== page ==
By Joel Brinkley

As the saying goes, success has many fathers. George W. Bush is not one of them.

The former president's aides and other neocons are mounting a furious effort right now to make the case that Bush's pro-democracy campaign during his second term led inexorably to the uprising that drove Hosni Mubarak out of office last week.

Nothing could be further from the truth. It's a canard. I know. I was there. In fact, Bush did far more harm than good.

Elliott Abrams, who was a Bush aide, started this little campaign last month with a Washington Post op-ed that said "the revolt in Tunisia, the gigantic wave of demonstrations in Egypt and the more recent marches in Yemen all make clear that Bush had it right -- and that the Obama administration's abandonment of this mind-set is nothing short of a tragedy."

Conservative columnist Charles Krauthammer went even further. "Today, everyone and his cousin supports the 'freedom agenda,'" he wrote last week. "Of course, yesterday it was just George W. Bush" and "a band of neocons.

"Fine," he added. "Fellow travelers are welcome."

Bush articulated his democracy agenda during his second inaugural address in January 2005. It just so happened that three months earlier, the Iraq Survey Group announced that it had found no weapons of mass destruction in Iraq. Bush needed another rationale for the war. How about bringing democracy to the Arab world -- with Iraq as the inspirational first example?

Today, a new study from the Economist Intelligence Unit, a respected British research institute, ranks Iraq as the weakest of the world's so-called "hybrid democracies" -- authoritarian regimes that use elections as a cover. It's also practically the most corrupt nation on earth.

And then there's Egypt. Working there in 2008, three years after Bush raised his clarion call for liberty, democracy advocates bitterly complained that Bush set them up -- and then betrayed them.

"All who live in tyranny and hopelessness can know: The United States will not ignore your oppression, or excuse your oppressors," Bush had proclaimed. "When you stand for your liberty, we will stand with you."

Encouraged by that, Egyptian democracy advocates began stepping forward. Mubarak responded with harassment, prison sentences, torture and worse. And aside from a few tepid complaints, Washington did nothing.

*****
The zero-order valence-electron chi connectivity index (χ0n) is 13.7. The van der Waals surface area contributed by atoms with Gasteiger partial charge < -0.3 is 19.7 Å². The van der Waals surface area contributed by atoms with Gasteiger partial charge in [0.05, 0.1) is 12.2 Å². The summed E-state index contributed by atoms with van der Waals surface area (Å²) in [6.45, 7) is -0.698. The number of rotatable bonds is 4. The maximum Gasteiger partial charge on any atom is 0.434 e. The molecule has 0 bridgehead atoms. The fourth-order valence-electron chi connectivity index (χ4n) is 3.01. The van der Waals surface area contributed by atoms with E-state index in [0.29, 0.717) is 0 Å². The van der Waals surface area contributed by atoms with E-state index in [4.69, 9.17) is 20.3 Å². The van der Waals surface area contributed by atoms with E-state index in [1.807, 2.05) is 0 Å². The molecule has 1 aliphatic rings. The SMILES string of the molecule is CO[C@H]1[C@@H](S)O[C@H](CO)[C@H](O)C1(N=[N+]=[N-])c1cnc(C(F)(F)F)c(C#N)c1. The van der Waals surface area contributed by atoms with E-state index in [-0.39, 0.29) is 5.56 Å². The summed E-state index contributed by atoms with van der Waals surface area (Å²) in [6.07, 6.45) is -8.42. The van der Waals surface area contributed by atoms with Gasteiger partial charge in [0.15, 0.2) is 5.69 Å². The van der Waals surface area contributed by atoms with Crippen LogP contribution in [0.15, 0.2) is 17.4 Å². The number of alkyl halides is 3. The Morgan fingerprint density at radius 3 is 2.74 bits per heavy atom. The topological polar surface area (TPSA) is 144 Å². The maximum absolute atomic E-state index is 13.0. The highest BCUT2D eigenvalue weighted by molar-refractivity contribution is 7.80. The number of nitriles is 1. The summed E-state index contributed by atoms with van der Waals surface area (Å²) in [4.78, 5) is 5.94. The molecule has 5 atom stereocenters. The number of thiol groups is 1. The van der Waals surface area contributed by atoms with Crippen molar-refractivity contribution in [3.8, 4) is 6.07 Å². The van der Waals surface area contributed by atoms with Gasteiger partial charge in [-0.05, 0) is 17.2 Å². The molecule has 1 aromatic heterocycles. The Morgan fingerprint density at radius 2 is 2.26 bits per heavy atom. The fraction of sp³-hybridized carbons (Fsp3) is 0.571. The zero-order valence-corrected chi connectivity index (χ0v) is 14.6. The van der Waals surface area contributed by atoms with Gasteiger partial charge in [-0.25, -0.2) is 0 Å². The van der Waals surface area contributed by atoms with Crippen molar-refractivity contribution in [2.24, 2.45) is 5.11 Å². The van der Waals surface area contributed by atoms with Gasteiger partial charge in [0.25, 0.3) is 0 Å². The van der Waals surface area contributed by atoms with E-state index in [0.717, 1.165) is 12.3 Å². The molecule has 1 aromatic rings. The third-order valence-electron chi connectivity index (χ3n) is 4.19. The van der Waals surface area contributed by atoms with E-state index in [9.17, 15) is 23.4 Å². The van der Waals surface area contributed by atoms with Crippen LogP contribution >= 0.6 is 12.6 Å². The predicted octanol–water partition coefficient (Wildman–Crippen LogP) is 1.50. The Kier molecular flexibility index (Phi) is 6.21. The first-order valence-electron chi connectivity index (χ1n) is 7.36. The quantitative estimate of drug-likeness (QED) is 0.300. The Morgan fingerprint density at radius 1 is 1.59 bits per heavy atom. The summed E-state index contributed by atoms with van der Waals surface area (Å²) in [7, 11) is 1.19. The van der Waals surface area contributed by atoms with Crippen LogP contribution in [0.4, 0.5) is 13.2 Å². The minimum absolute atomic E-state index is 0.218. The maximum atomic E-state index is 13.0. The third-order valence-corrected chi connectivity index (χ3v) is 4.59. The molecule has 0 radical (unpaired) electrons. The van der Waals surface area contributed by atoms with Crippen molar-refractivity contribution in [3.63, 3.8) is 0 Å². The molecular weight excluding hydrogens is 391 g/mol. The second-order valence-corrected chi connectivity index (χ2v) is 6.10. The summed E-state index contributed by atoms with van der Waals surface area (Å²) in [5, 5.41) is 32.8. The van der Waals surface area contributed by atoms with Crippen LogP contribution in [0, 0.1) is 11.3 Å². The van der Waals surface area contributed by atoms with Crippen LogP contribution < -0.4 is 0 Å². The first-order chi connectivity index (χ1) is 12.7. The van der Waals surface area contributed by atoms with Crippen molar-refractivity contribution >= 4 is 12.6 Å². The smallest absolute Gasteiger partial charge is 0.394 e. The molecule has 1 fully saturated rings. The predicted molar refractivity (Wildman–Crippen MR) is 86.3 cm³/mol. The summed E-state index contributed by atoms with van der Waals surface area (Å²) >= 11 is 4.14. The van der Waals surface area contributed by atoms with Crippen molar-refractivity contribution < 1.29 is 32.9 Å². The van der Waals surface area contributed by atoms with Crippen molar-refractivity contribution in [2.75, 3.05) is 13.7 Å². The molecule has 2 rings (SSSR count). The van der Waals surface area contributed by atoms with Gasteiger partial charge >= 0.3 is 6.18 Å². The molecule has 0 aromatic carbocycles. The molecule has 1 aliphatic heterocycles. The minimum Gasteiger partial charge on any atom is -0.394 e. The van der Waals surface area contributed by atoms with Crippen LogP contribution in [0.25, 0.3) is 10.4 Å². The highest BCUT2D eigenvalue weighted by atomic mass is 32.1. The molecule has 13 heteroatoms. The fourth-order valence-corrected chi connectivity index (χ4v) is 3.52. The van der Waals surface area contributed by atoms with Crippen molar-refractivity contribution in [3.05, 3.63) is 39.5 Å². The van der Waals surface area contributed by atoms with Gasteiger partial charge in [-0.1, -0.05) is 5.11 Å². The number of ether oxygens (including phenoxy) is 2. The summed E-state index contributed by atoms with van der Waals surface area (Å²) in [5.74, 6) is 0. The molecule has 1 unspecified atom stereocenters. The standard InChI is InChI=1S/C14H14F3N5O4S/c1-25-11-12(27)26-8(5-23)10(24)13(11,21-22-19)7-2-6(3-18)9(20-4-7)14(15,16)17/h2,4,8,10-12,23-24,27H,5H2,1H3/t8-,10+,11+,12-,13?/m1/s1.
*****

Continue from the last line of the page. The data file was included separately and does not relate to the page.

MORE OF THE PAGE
"This is our fault because we believed them," George Ishak told me then. He was a prominent activist leader who had just been released from jail. "When Bush spoke in 2005, we couldn't have imagined it would turn out this way." Other advocates had similar stories.

Hala Moustafa edited Democracy Quarterly magazine, and she said she was thrilled in 2005 when the State Department asked her to introduce Secretary of State Condoleezza Rice when she came to give a speech in Cairo. But right after Rice left, the secret police began harassing Moustafa. She didn't go to jail, but "I was subjected to a lot of pressure," she told me.

Today, the Bush acolytes are also faulting Obama for his fumbling response to the uprising in Cairo. In truth, however, almost every president since Franklin D. Roosevelt has faced situations like this one -- holding onto a useful dictator even after he has passed his prime.

Think of Cuba, Iran, the Philippines, Nicaragua, the West Bank and Gaza ... Tunisia. As embarrassing as these moments are, they seem to be unavoidable.

That Economist Intelligence Unit study finds that only 26 of the world's nations are "full democracies." Nearly all of them are in Europe and the Western Hemisphere. It characterizes 53 additional nations as "flawed democracies" and all the rest, 88 countries, as full-blooded dictatorships, though some of them pretend to be democratic.

Given all of that, how can the president, or any head of state, conduct a foreign policy without maintaining amicable relationships with at least some of the world's dictators? It can't be done.

In a former job, I accompanied secretaries of state as they traveled the world. A year after Rice's democracy speech in Cairo, I remember waiting on the tarmac there as she sat in the airport terminal with Omar Suleiman, then Egypt's intelligence chief (and now the vice president) for an intelligence briefing before she flew off to less friendly Arab states.

I hadn't known it at the time, but Hala Moustafa was aghast. Later she bitterly complained, "the next time Rice came, she had a long meeting with the chief of intelligence." Democracy advocates were no longer on her itinerary.

"Because they dropped it, they made things worse."


(Joel Brinkley, a professor of journalism at Stanford University, is a Pulitzer Prize-winning former foreign correspondent for the New York Times.)


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